Today’s Bible passages are: Exodus 2, Luke 5, Job 19, and 1 Corinthians 6

By Tricia Lott Williford

Job 19Sometimes I want to be rescued. And by ‘sometimes’ I mean pretty much at some point every day.

Rescued from the alarm clock. The carpool lane. The grocery list. The bills to pay. The children needing, needing, needing me. The dinner hour. A lousy blind date.

Rescued from loneliness. Fear. Worry. The everyday mess of all this. The questions I don’t know how to answer.

Oh, how I love Job. I mean, of all the heroes in the Bible, Job ranks in my top five favorites. I can’t wait to have coffee with him someday.

The way it plays out in my mind, the whole story starts with a meeting of attendance of the angels before God. Everybody here? Everyone accounted for? Ah, wait. There is darkness in the room, the sneaky oppression of deceptive beauty.

“Where have you come from?” I imagine God saying, “This is a closed meeting, Satan. You’re not invited to this Exective Board Room.”

And Satan says, “Oh, I’ve just come from roaming around the earth.” That right there is the stuff horror films are made of: Satan and his minions trolling the earth, looking for trouble to cause, hearts to break, and lives to destroy.

I want God to respond by saying, “Stay away from my kids, Satan. Back up. There’s no room for you here, and you cannot take them from my hand, so don’t even try.” But he doesn’t say that.

No, instead, God directs Satan’s attention to one of his most faithful servants. I like to imagine God pulling out his wallet of family photos, letting the plastic frames unfold to the floor.

“Ah, there he is, there’s Job. My goodness, he is among the finest. There’s nobody like him! He is blameless, upright, he obeys me, and he certainly runs away from you, Satan.”

“Ha!” Satan replies in my mind’s dialogue. “You bought his favor! You’re like the long distance grandparent who spoils his favorite grandchild. Who wouldn’t love you with all of those benefits you’ve lavished on him? House, flocks, herds, family, money – I would be willing to bet that if you take away everything he has, he won’t be quite so faithful to you. I believe he would curse you to your face.”

“Very well,” God says, “he is yours. Give it your best shot.”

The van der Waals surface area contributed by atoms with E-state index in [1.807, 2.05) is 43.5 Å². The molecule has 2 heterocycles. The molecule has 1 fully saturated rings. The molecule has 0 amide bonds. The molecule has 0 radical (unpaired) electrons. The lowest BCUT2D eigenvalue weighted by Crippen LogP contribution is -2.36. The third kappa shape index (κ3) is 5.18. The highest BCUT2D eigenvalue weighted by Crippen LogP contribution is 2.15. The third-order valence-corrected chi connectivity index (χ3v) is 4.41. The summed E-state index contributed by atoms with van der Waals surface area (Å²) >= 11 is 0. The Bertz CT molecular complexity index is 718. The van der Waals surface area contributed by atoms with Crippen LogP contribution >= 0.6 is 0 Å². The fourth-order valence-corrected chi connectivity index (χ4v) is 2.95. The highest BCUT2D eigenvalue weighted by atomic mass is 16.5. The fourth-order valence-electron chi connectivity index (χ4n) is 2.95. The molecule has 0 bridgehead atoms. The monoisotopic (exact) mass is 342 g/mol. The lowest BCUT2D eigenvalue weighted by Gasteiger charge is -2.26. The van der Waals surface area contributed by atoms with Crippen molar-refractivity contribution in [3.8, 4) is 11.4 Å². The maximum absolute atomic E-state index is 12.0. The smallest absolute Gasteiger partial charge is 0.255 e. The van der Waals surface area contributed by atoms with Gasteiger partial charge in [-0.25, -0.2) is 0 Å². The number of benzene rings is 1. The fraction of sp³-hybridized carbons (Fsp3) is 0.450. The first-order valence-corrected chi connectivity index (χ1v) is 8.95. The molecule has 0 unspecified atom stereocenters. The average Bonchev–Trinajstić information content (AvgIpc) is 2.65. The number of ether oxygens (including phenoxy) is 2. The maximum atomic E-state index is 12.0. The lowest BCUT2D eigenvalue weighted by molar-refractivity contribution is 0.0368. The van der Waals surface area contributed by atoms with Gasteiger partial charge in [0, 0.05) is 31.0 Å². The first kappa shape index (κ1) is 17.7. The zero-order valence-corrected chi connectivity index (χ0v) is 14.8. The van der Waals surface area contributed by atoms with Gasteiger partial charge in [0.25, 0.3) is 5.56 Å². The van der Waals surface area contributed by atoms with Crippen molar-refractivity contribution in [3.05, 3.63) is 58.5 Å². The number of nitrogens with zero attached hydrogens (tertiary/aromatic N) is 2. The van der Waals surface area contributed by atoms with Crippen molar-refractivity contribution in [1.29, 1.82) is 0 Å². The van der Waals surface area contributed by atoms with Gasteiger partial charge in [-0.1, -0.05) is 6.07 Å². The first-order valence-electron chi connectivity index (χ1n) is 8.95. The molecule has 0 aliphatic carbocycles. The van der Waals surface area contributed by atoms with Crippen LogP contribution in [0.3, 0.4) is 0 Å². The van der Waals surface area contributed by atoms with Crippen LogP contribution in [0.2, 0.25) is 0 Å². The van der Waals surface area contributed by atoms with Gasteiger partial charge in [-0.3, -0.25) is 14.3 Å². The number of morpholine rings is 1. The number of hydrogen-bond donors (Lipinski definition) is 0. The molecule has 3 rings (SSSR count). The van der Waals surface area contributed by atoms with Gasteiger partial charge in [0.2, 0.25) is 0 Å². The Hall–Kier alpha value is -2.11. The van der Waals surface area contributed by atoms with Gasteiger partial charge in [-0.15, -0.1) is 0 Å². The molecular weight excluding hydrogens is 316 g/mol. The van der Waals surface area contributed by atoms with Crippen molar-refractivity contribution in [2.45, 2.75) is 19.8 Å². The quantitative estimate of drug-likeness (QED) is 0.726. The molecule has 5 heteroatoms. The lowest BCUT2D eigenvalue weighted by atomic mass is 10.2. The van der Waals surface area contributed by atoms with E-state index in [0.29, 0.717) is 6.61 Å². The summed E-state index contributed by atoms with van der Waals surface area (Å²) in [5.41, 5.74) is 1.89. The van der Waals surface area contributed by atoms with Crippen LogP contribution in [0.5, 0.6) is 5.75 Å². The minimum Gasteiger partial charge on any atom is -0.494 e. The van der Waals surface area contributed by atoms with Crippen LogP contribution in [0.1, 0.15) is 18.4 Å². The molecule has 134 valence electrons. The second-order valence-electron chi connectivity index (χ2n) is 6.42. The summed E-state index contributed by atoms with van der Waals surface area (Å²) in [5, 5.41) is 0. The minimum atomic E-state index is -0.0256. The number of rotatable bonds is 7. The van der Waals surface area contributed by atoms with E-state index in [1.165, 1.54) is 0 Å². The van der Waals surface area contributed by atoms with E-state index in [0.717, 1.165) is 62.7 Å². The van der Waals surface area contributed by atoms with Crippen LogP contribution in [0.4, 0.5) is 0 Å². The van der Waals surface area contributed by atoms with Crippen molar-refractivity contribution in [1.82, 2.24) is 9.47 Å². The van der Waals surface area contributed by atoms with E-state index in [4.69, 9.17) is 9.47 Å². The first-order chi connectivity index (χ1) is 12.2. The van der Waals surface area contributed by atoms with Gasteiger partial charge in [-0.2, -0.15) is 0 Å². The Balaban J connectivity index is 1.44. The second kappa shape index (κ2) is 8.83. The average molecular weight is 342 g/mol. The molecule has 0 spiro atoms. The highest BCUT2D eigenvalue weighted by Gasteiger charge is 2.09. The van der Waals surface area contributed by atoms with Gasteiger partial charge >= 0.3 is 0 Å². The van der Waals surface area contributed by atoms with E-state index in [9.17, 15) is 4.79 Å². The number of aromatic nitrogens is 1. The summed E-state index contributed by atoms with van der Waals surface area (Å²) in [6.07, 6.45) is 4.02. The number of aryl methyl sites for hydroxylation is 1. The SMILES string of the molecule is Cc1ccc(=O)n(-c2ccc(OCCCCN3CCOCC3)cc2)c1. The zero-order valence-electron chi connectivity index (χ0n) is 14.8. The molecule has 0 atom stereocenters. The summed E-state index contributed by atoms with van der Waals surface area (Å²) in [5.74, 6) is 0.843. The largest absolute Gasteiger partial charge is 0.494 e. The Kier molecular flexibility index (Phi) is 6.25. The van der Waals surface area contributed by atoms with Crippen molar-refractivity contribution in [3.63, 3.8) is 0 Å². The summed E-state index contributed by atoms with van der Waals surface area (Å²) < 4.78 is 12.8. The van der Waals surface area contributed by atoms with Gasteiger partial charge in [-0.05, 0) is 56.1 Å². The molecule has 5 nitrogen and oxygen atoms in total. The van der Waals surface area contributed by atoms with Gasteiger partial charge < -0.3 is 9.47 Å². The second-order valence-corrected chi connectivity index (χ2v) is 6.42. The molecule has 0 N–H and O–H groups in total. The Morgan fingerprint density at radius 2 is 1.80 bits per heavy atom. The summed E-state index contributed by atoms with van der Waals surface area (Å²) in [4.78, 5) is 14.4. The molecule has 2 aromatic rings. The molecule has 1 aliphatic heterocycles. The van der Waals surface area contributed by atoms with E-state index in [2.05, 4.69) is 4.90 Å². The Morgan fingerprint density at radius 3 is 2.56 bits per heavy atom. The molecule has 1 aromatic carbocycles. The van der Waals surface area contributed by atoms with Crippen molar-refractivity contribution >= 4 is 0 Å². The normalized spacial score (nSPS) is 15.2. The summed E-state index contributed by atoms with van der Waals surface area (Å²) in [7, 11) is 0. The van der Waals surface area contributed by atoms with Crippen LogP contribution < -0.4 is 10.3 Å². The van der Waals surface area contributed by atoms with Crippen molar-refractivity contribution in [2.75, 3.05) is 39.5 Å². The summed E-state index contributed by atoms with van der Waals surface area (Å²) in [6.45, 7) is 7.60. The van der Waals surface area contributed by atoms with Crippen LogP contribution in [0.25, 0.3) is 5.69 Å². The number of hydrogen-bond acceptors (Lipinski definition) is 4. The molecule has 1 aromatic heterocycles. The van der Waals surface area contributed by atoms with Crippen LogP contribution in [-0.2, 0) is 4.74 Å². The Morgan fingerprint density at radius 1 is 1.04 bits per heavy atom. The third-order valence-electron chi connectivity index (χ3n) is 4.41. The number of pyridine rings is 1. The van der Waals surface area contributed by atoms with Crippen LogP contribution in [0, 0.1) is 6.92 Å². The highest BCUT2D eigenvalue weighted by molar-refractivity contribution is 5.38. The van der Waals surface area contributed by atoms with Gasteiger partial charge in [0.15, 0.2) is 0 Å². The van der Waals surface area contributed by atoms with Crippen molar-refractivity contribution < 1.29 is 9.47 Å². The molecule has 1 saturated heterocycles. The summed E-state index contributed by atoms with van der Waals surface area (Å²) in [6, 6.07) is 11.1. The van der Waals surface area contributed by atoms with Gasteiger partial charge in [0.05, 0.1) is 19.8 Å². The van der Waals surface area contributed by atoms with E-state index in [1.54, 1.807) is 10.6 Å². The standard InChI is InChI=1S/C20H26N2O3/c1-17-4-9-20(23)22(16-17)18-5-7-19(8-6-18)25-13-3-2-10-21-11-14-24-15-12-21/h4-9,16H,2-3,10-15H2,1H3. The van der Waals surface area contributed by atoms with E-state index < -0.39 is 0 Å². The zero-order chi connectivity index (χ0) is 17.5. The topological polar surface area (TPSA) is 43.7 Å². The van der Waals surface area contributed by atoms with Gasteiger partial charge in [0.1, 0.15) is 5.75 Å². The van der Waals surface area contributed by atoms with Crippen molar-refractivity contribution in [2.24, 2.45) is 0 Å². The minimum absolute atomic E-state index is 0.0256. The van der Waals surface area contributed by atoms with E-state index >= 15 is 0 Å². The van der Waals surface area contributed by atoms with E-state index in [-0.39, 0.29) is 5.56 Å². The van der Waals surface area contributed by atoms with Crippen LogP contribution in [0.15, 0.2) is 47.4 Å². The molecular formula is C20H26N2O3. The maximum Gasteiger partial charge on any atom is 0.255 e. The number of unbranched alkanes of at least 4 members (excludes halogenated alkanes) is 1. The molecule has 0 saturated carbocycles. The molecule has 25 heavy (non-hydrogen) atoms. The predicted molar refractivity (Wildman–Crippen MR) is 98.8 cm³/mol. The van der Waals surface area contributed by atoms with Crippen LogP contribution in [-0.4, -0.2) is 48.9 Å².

And Satan is set free on a path of destruction, and nobody can destroy quite as thoroughly as the Prince of Evil. Sure enough, he takes everything that belongs to Job. Everything. But it doesn’t work – Satan can’t get Job to curse the name of God. Oh, but he does not give up! Satan negotiates with God repeatedly, asking him to change the rules. He wants to cause even greater pain, loss, questions and doubt in Job’s life. He’s out for blood – literally.

I think the verses in Job 19 are some of the most important in the entire book. Job is taking the heat from Satan and the unwarranted advice from his friends.

Sidenote: My compliments and appreciation to Job’s friends, who – for one week – sat quietly with their friend. They cried with him, sat with him, and didn’t say a word. Later, wisdom seems to elude them. They open their mouths, and everything changes. Having been in a place of utter desolation, I need to say that this is one of the most gracious gifts you can give to someone in their darkest hour. Your sympathy, companionship, presence, and silence. Don’t talk; just be.

In chapter 19, verses 23-27, Job says something like this (and again I paraphrase):

Oh, if only there were some way to write down my words so you could see them and never forget them. I want them written down forever, even as tattoos on your hands.

For I know that my Redeemer lives.

He tells them, “Listen, guys, when this is all over with, you’ll see – and I will too – that my God is real, he is here, and he has loved me all this time. He will rescue me. I cannot wait another day, but I will. Because I know that I know.”

I read those words, and I want to raise my coffee cup to Job right now – Yes! Yes, Job! I know that my Redeemer lives, and someday I will see him. I – and everyone else – will see that he is real, he is here, and he has loved me all this time.

He is coming to rescue me. I cannot wait another day, but I will. Because I know that I know.

image used with permission – Kelli Campbell

Today’s Question: How can God’s Word help you wait another day, remembering God’s rescue?

TriciaW_200Tricia Lott Williford’s great loves are teaching, writing, and her two young sons, Tucker and Tyler. She collects books, words, and bracelets, and she pushes the boundaries of ‘widowed, single mom.’ Tricia speaks at events and retreats all over the country, and she writes daily on her blog, TriciaLottWilliford.com.

Related posts:

On Being Created and Not Being Brave
A Time of Light and Darkness - 2 Chronicles 26
The Life in His Hand - Job 12
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4 Comments

  1. I know that i know that i know…yes, sometimes that is the only thing we can say, isn’t it?

  2. I’ve read Job’s story before, but your words bring it to my world, now. Well said. Thanks so much!

  3. Great word Tricia. Thank you! I am a big fan of finding faith in the dark. Sometimes the mere fact that we are keeping Satan down while we limp forward is enough! And someday we will stand in triumph. God is faithful.

  4. Going through my darkest hour I said those very words many times: “I know that I know that I know that I know God.” Words I could never have said had I not experienced such intense pain. I’m so thankful for that trial because it truly proved my faith to me. This post touches me deeply. I loved this verse in Job so much but I’m so thankful you put a punctuation mark beside it and made me pause there today.

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